Cart abandonment is a constant issue for global eCommerce businesses, costing $18 billion annually. Companies invest in attracting prospects, generating leads, and guiding customers to the point of purchase with high-quality content and ads — only for a would-be buyer to back out at the last moment.
Fortunately, eCommerce brands can reduce cart abandonment rates and secure more sales through various techniques, including RFM-based customer segmentation.
What does that mean? How does it work? And how does it fit into your customer segmentation strategies?
In this post, we’ll take a deep dive into RFM segmentation for customer in the eCommerce space to help you try it for yourself.
What is RFM and RFM Analysis?
RFM means Recency, Frequency, and Monetary Value. It’s a strategy for developing a better understanding of your customers based on those three factors.
The aim of RFM analysis is to accurately predict which shoppers are likely to purchase from your site again and help you identify your most valuable customers.
You can then segment buyers based on their relationship with your business, such as those who have purchased from you and will again vs. those at risk of switching to another provider.
It’s believed that the concept of RFM emerged from an article titled “Optimal Selection for Direct Mail” by Jan Roelf Bult and Tom Wansbeek, published in an edition of Marketing Science from 1995. Countless businesses have incorporated elements of this into their marketing methodologies since.
Here’s a closer look at each factor:
This relates to how recently a customer purchased from your eCommerce site (as you no doubt guessed). Buyers who have completed a transaction on your site recently are far more likely to have your company at the forefront of their minds when they need to purchase the same or similar items again than those who buy from you less often.
You can use your knowledge of a customer’s recent purchases to remind them about similar products available in your catalog, such as those that perform a similar purpose or come from the same brand.
Here’s how Amazon uses Recency to encourage you to make another purchase:
Frequency refers to how often a customer purchases from your eCommerce website. Various factors can affect the frequency of a shopper’s buying habits, such as the lifespan of a particular item, the cost, and its availability.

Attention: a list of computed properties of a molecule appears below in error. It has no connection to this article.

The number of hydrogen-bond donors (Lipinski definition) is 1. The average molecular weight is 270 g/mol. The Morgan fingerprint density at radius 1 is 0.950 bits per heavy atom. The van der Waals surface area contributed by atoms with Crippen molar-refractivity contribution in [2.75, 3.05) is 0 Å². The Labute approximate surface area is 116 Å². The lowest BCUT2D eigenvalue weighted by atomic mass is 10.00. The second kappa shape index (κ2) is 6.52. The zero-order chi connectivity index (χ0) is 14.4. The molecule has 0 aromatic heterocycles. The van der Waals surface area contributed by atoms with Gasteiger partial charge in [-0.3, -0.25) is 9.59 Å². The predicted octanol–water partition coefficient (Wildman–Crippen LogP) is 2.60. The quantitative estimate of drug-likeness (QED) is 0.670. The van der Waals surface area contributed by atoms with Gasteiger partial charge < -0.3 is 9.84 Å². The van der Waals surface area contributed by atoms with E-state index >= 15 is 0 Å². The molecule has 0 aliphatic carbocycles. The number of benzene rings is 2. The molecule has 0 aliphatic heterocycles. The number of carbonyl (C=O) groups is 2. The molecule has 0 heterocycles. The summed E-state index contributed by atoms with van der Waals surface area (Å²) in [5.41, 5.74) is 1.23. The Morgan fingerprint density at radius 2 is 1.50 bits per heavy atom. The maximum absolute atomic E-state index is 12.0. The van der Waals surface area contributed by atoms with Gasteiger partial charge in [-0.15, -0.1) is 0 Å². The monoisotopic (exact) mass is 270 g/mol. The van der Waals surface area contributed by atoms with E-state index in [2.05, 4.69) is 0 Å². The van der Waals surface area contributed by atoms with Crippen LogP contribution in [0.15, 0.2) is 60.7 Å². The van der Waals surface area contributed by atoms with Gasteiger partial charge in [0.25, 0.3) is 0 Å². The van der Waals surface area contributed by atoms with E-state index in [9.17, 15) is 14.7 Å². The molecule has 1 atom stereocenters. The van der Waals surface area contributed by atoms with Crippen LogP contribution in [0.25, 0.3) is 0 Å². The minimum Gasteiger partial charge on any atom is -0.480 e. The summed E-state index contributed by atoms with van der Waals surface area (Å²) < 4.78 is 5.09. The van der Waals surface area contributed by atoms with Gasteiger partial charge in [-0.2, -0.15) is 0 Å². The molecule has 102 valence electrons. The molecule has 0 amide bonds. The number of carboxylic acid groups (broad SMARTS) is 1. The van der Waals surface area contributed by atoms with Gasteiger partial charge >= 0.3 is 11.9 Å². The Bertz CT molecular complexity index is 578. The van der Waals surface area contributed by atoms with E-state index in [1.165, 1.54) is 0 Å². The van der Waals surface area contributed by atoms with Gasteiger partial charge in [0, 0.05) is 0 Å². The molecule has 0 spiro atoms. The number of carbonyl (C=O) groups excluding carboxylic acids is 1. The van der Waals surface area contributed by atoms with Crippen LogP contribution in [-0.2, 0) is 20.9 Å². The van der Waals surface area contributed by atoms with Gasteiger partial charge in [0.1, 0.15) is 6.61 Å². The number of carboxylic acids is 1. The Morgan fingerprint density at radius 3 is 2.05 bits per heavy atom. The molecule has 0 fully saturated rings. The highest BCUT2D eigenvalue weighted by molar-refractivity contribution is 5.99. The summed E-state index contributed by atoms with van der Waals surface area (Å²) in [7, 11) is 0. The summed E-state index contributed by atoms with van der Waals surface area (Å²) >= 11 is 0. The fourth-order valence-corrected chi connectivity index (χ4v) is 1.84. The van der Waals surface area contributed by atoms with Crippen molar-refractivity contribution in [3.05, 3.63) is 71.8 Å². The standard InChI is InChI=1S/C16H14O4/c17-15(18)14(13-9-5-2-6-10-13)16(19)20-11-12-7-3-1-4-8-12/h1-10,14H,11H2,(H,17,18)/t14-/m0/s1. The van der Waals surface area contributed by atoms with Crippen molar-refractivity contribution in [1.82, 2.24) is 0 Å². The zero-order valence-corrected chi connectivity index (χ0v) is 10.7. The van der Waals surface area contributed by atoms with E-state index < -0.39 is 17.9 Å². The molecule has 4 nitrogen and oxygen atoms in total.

For example, customers who invest in a high-end gadget are highly unlikely to need to buy another within another few months or even years. But you may prompt them to purchase accessories or complementary items, such as headphones or a portable charger.
You need to work out who your high value customers are. This applies to the amount that a customer spends on their purchases from your eCommerce store.
It’s natural for decision-makers to push marketing teams to focus on buyers who spend the most money during transactions, undervaluing those who spend less but still purchase from their brand more frequently and consistently.
In other words, you need to take into account the customer lifetime value. One shopper could buy one of the most expensive products in a business’s catalog but bring in less revenue over the following two years than a buyer who purchases dozens of low-cost items within the same period.
By considering customer lifetime value, you can work out your best customers, your high value customers and your most loyal customers.
How Can You Calculate RFM Scores?
Calculating RFM scores is more straightforward than you might expect.
Start by gathering the following customer data:
- The date of their most recent purchase
- The number of transactions they completed within a set timeframe (typically one year, but this can vary)
- Total sales for the customer
You can implement a ranking system for customers across Recency, Frequency, and Monetary Value. This helps you create clear segments, identify your most and least loyal customers, and determine effective marketing techniques to secure their repeat business.
Create a List
Create a list for each of the three factors and place customers in order of their value. For example, customers who purchased from you most recently would rank top of the Recency table (high Recency score), while those that buy from you regularly would be highest on the Frequency table (high Frequency score).
You can structure a scoring system for customers within specific areas. Those who completed transactions within the past day may be assigned a “10”, those in the past week a “9”, those in the past two weeks an “8”, and so on. You can apply this type of scoring system to both Frequency and Monetary Value, too, as you see fit.
Assign RFM Score
Ultimately, the aim is to assign each customer an overall RFM score based on the average of their stats.
Those who have recently purchased from your eCommerce business do so frequently and spend the most will have the highest scores.